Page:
Solstice of the dark, the absolute
Zero of the year. Praise God
Who comes for us again, our lives
Pulled to their fisted knot,
Cinched tight with cold, drawn
To the heart’s constriction; our faces
Seamed like clinkers in the grate,
Hands like tongs—Praise God
That Christ, phoenix immortal,
Springs up again from solstice ash,
Drives his equatorial ray
Into our cloud, emblazons
Our stiff brow, fries
Our chill tears. Come Christ,
Most gentle and throat-pulsing Bird!
O come, sweet Child! Be gladness
In our church! Waken with anthems
Our bare rafters! O phoenix
And burning in the dark,
Be born! Be born!
William Everson (1912–1994) was an American poet who gained fame in the San Francisco literary renaissance of the 1950s, being classified as part of the Beat movement. Deeply influenced by the poetry of Robinson Jeffers, he wrote about the California landscape, nonviolence, the biblical narrative, and erotic love. He was married twice before converting to Catholicism in 1948, and in 1951 he entered the Dominican Order as Brother Antoninus. However, to pursue a romantic relationship with the woman who would become his third wife, he renounced his monastic vows in 1969, returning to secular life but maintaining his Christian faith and his poetic vocation. He also wrote literary criticism, taught at university, and founded a small press. His collected poems are published in three volumes.
I saw an exhibition last year of Delita Martin’s work at the National Museum of Women in the Arts in Washington, DC, and I was so taken by it. Though this piece wasn’t included, I was able to get a good sense of Martin’s unique technical approach, which combines printmaking, drawing, painting, and hand-stitching. The strength of African American women is a key theme in Martin’s work, as are African tradition, community, memory, and the spirit world.
Sister, here’s a song for the long night Sister, here’s a song for the longest night Sister, here’s a song for the long night And I’ll sing with you till the morning comes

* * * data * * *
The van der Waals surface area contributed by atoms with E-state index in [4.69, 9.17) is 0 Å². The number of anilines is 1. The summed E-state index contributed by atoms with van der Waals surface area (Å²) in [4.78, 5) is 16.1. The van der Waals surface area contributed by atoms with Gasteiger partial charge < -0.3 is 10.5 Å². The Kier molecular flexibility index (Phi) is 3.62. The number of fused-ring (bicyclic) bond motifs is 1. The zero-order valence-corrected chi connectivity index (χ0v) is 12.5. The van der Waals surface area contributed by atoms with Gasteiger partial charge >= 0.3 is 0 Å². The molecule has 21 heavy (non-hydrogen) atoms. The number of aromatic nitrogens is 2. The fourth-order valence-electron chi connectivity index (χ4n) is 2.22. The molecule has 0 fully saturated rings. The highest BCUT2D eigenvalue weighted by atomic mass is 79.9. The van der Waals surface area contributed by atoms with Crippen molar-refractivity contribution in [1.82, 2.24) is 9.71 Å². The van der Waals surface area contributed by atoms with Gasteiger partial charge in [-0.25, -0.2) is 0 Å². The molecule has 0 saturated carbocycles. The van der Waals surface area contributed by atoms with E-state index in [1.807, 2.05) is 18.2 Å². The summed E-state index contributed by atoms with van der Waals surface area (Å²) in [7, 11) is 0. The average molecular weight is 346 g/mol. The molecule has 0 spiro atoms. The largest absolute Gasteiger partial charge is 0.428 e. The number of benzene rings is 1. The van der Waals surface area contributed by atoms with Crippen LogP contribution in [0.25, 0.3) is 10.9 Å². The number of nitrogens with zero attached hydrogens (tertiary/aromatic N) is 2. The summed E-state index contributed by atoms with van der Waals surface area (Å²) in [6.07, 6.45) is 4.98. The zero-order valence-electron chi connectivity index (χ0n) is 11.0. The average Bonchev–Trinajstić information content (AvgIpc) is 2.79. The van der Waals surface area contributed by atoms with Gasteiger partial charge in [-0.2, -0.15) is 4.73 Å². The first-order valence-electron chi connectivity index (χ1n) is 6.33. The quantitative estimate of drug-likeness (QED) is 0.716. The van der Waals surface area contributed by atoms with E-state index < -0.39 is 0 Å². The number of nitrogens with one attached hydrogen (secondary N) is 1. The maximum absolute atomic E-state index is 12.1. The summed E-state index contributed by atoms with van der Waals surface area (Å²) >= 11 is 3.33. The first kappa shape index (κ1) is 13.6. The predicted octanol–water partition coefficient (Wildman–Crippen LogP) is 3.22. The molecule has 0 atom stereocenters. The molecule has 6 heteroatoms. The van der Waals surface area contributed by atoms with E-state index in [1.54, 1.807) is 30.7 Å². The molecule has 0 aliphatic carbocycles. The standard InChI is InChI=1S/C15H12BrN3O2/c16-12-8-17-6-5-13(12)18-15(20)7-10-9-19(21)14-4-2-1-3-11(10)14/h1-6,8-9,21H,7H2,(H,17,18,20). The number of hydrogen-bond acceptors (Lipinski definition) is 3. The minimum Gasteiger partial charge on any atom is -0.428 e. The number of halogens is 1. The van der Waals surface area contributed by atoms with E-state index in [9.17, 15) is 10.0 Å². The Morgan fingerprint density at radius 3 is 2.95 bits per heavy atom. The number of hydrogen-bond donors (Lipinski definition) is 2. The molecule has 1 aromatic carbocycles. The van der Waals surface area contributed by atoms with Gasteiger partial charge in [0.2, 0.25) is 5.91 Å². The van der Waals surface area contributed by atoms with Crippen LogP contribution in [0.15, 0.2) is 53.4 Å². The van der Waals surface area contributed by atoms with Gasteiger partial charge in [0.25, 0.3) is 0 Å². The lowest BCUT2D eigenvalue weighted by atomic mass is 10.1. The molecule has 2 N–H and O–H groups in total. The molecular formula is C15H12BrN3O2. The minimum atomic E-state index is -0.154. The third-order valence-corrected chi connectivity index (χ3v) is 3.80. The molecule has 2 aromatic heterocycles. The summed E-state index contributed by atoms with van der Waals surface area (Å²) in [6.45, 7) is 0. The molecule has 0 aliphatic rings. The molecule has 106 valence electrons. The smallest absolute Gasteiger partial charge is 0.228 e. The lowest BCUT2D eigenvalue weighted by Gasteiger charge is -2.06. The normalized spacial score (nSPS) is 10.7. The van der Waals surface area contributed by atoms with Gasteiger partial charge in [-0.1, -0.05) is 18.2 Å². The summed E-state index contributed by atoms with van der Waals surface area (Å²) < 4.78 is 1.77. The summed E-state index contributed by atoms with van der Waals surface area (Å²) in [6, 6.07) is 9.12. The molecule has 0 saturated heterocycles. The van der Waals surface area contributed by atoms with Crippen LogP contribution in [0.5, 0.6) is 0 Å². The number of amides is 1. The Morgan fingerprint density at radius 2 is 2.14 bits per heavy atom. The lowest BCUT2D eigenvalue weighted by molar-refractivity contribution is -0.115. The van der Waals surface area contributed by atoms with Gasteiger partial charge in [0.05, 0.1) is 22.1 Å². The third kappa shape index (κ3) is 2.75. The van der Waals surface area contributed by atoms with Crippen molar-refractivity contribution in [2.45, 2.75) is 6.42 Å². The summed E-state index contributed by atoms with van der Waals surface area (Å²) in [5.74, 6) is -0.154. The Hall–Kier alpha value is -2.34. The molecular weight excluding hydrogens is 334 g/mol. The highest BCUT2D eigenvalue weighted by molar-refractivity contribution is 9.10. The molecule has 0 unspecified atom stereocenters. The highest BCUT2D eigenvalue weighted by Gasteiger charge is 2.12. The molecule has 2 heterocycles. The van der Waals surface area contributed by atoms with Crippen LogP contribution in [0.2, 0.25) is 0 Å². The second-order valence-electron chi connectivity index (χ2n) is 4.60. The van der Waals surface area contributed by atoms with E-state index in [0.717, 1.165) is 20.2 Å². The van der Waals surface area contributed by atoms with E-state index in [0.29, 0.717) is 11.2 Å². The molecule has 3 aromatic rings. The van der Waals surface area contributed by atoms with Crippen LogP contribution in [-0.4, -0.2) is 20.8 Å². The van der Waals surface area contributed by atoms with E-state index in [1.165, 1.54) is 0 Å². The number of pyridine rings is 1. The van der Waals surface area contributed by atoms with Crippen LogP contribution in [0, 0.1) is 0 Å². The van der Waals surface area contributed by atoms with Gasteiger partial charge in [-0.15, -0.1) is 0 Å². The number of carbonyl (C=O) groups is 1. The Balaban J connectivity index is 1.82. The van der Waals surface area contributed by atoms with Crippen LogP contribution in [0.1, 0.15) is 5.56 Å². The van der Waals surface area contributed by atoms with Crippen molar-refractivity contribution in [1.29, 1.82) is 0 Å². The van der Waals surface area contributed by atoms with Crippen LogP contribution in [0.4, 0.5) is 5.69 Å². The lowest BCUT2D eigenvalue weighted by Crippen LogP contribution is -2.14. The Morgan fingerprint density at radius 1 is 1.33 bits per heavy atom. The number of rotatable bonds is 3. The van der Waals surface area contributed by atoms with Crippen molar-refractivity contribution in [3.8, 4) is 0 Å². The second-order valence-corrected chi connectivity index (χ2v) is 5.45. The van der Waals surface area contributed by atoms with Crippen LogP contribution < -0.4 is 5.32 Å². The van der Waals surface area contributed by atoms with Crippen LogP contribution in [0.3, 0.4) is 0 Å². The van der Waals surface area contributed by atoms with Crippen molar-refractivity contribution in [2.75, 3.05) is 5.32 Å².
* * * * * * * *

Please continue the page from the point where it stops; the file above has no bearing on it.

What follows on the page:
Brother, here’s a prayer for the long night Brother, here’s a prayer for the longest night Brother, here’s a prayer for the long night And I’ll pray with you till the morning comes
Mama, here’s a dream for the long night Mama, here’s a dream for the longest night Mama, here’s a dream for the long night And I’ll dream with you till the morning comes
Father, what’s your wish for the long night? Father, what’s your wish for the longest night? Father, what’s your wish for the long night? And I’ll wish for you till the morning comes
Neighbor, here’s a hand in the long night Neighbor, here’s a hand in the longest night Neighbor, here’s a hand in the long night And I’ll build with you till the morning comes
And I’ll build with you (We will sing) Till the morning comes (We will pray) And I’ll build with you (We will dream) Till the morning comes
Dan + Claudia Zanes [previously] wrote this song last year during the early waves of the COVID-19 pandemic, premiering it as part of their Social Isolation Song Series on YouTube the week of George Floyd’s murder. It is included on the duo’s debut album in a version that features a kora solo by Amadou Kouyate.
A song of consolation, “For the Long Night” is especially fitting for December 21, the shortest day (longest night) of the year in the Northern Hemisphere. Sometimes it feels like we’re traveling through a night with no end, with no dawn on the horizon—but realizing that there are others in our boat, making the journey with us, is a tremendous encouragement. Together we must continue to sing, pray, dream, and build “till the morning comes.”
This year for the first time I learned about the Christian tradition of Blue Christmas / Longest Night services. Typically held on the winter solstice (either December 21 or 22), these services hold space for grief, whether over relationship loss or fracture, the death of a loved one, physical or mental health struggles, racialized hate and violence, financial hardship, loneliness, disappointment, or anything else. They also gesture toward hope and healing.